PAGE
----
School of Population Health

Epidemiology and Biostatistics - Research

The research focus of this section is on the application of epidemiological and biostatistical methods across the spectrum of health, disease and disability from clinical practice to public health.

Research is currently undertaken mainly in four domains:

  • Public health epidemiology and biostatistics
  • Health services / clinical epidemiology and biostatistics
  • Public health: clinical services interface
  • Quality improvement and health informatics

The section also houses a quantitative research consultancy service that provides support across all the domains above and also supports biomedical research.

The Public Health Epidemiology and Biostatistics domain currently has four key research groupings:

  • Health Geography and Deprivation in New Zealand Health Geography includes themes such as health inequalities and how social and physical environments shape human health. Deprivation is defined as a lack of the types of diet, clothing, housing and environmental, educational, working and social conditions, activities and facilities which are customary. This research has led to the development of online tools such as the New Zealand Index of Multiple Deprivation (IMD) and the Auckland Regional Vascular Atlas (ARVA). Work is currently underway on a tool to measure the socioeconomic status of people aged 65 and over.
  • Injury and Trauma (a research group focused mainly on road traffic injury and disability).
    • Burden of Alcohol (a research group quantifying the burden of death, disease and disability related to alcohol consumption in NZ).
    • Life Course Research (this is a new field of research for the section which examines the relative impact of exposures from the beginning through to the end of life on health).
  • VIEW study (Vascular Informatics Using Epidemiology and the Web) is an HRC-funded research programme that seeks to predict vascular risk more accurately, map variation in vascular risk to determine in whom, where and when in the continuum of care disparities occur, and model what interventions are likely to have greatest impact on improving vascular outcomes. VIEW represents a large-scale, health informatics initiative linking anonymised individual data from multiple datasets, on several million New Zealanders.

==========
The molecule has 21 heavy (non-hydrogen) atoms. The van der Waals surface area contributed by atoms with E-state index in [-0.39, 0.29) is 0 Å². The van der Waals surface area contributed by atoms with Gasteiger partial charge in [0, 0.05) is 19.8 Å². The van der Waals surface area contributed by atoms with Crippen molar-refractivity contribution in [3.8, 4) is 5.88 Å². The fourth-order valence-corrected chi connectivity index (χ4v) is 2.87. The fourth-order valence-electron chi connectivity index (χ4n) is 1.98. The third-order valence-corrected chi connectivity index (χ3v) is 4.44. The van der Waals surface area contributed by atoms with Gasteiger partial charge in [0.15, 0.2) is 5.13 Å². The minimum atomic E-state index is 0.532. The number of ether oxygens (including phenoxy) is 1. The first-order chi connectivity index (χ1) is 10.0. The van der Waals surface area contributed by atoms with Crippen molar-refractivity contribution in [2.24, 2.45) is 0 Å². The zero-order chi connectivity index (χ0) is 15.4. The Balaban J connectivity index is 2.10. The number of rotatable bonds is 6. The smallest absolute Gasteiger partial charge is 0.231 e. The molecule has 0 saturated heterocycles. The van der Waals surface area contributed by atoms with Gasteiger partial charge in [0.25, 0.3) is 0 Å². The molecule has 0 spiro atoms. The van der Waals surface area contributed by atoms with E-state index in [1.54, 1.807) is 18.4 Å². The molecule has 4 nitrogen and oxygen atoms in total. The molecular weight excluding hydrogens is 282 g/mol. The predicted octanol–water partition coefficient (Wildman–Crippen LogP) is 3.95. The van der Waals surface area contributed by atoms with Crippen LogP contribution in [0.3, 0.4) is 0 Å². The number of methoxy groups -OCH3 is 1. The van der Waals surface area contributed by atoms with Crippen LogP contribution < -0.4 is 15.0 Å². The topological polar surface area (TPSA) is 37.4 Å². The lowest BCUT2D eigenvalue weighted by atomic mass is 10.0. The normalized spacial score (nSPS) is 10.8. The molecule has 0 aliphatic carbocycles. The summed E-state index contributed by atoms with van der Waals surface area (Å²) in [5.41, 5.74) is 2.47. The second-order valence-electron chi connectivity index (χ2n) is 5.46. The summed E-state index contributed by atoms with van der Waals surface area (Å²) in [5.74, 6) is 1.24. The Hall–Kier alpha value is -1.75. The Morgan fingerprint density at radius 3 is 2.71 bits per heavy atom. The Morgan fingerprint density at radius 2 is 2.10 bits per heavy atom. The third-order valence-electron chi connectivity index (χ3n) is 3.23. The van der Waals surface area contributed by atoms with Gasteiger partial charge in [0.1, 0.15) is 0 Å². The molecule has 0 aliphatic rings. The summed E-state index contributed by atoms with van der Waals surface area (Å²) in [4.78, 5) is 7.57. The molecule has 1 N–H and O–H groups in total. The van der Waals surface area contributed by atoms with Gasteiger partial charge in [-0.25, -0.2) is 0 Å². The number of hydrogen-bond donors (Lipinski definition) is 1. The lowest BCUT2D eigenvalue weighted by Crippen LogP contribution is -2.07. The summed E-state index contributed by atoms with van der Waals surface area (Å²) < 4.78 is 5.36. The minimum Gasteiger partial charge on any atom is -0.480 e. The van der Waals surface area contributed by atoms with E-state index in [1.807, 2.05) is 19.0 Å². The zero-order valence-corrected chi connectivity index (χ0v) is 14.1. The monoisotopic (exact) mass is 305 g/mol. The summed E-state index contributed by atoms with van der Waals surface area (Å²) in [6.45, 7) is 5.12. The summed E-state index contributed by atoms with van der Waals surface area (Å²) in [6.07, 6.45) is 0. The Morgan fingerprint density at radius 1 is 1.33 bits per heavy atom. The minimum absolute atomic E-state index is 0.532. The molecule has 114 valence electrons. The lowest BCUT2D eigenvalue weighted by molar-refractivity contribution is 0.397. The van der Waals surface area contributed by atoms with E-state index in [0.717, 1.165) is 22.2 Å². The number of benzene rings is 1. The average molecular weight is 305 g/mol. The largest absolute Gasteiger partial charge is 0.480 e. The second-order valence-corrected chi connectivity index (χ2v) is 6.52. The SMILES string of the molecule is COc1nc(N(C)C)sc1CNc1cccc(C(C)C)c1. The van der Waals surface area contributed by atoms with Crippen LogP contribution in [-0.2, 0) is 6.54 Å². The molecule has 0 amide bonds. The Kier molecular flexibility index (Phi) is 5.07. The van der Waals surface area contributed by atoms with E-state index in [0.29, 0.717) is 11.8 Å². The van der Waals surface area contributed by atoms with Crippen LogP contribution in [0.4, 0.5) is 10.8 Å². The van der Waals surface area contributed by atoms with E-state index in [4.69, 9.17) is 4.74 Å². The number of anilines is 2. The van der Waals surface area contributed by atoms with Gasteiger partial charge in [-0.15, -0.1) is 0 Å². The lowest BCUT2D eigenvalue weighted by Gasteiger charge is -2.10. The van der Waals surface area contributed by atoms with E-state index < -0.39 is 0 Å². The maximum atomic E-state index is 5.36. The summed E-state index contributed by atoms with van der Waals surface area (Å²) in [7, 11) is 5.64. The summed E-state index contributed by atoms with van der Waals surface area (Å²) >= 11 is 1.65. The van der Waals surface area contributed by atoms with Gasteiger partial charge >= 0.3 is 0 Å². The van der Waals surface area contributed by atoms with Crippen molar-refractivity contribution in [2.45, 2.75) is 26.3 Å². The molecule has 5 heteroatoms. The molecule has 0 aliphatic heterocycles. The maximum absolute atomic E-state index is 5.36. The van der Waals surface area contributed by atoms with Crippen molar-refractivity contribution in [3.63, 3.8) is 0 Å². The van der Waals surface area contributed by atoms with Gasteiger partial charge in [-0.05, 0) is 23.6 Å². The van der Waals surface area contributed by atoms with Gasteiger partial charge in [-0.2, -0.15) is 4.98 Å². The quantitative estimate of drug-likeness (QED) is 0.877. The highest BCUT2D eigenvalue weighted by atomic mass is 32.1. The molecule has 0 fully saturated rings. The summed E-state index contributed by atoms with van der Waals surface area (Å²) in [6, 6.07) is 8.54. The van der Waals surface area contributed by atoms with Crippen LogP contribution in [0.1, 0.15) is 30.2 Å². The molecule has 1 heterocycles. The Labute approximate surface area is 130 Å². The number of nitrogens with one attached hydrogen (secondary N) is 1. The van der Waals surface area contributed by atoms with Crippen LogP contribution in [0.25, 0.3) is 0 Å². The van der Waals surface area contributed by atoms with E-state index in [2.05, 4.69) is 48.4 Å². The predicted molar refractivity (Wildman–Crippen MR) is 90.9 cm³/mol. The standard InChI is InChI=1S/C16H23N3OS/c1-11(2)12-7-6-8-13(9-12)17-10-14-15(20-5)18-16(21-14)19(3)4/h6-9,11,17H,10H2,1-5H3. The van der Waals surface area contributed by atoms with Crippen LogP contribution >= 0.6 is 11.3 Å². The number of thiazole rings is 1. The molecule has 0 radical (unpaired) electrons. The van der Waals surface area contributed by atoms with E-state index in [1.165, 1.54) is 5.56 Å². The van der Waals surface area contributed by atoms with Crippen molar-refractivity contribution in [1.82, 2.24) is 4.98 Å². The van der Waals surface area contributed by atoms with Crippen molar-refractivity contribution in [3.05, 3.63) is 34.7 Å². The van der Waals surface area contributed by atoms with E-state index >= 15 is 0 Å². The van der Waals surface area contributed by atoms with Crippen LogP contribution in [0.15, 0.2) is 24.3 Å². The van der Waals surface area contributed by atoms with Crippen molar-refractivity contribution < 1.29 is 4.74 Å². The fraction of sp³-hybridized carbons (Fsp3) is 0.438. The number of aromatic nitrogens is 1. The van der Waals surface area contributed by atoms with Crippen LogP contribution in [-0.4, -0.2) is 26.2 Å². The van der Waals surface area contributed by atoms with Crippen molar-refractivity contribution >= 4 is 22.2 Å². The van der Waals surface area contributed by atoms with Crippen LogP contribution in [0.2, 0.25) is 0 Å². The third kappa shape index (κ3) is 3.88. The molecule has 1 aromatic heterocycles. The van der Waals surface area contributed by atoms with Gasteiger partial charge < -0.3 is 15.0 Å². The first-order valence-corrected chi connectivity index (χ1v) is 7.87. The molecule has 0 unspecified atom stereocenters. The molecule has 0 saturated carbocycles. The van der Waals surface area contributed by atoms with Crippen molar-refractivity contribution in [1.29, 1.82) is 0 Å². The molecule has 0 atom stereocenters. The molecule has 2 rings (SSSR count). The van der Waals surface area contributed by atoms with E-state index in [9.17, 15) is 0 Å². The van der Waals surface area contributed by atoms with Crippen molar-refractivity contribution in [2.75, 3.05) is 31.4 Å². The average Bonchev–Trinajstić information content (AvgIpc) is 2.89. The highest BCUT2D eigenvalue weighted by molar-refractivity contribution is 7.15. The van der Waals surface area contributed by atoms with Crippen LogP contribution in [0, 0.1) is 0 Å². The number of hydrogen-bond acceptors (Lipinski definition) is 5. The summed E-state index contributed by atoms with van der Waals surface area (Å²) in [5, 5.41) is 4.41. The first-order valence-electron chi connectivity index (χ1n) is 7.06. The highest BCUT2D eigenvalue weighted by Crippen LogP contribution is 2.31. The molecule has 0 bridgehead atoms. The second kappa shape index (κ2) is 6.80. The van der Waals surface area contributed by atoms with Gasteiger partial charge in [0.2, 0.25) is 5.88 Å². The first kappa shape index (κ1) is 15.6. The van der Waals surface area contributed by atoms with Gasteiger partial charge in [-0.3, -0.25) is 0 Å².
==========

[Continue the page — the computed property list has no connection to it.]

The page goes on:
• Global Health   Globalisation carries with it many challenges. Today health determinants and health risks demands a global response and health professionals require new knowledge, skills and ideas to tackle these challenges effectively.
  • Transport & Health.  Alistair Woodward investigates transport and health. Here are opportunities to improve safety, make cities better places to live in, and promote the health of citizens. He is part of the Te Ara Mua Future Streets research group, which is conducting a trial of improvements of suburban streets in south Auckland. With Kirsty Wild, he leads a stream of work in the MBIE-funded programme on Healthy Future Mobility Solutions. This examines the Future of the Bike, including studies on the potential of the electric bicycle, the origins of ‘bike lash’ (public resistance to bike lanes) and new measures of cycling and route quality.  Link to  paper on Future Streets:  Mackie, H., Journal of Transport & Health,
  • Air Pollution and Health - Kim Dirks investigates the impact of urban environment on the health and well-being of urban residents. With international collaborators (including the University of Leeds and Lancaster) and across the university, she has been involved in a number of projects investigating the role of urban transport infrastructure, as well as mode and route choice on the air pollution exposure of urban commuters (Example publication: Supporting healthy route choice for commuter cyclists: The trade-off between travel time and pollutant dose (DOI: 10.1016/j.orhc.2018.04.001).  She also investigates (with collaborators from Audiology, AUT and the University of Otago) on the impact of transport noise on the health and well-being of exposed communities (Example publication: Health-related quality of life is impacted by proximity to an airport in noise sensitive people (DOI: 10.4103/1463-1741.113513 ).

An additional group within the Section is the Effective Practice, Informatics and Quality improvement (EPIQ) group. EPIQ has three inter-related subgroups:

  • Effective Practice
  • Informatics/Knowledge Management
  • Quality Improvement

EPIQ's major research activity at present is focused around PREDICT, a web-based platform for providing ‘moment of care’ evidence-based decision support practitioners for getting research into practice. The programme also generates research from practice by keeping a record of the patient-practitioner interaction. Current PREDICT projects include primary care-based CVD and diabetes risk management and risk assessment/prioritisation for coronary artery bypass grafting.

The section's Public Health: Clinical Services Interface domain is developing research expertise in screening, which draws on both public health sciences because the context is a population and clinical sciences because the activity involves a clinical action. Our current screening research activities include:

  • CVD and diabetes risk
  • cervical cancer (the section is involved in the National Cervical Cancer Screening Programme audit)
  • breast screening (the section has recently agreed to provide support for evaluating the National Breast Cancer Screening Programme)

The Biostatistics Unit includes four biostatisticians who provide a consultancy service for all researchers in the Faculty of Medical & Health Sciences.  They work in biomedical, clinical, health services and public health fields.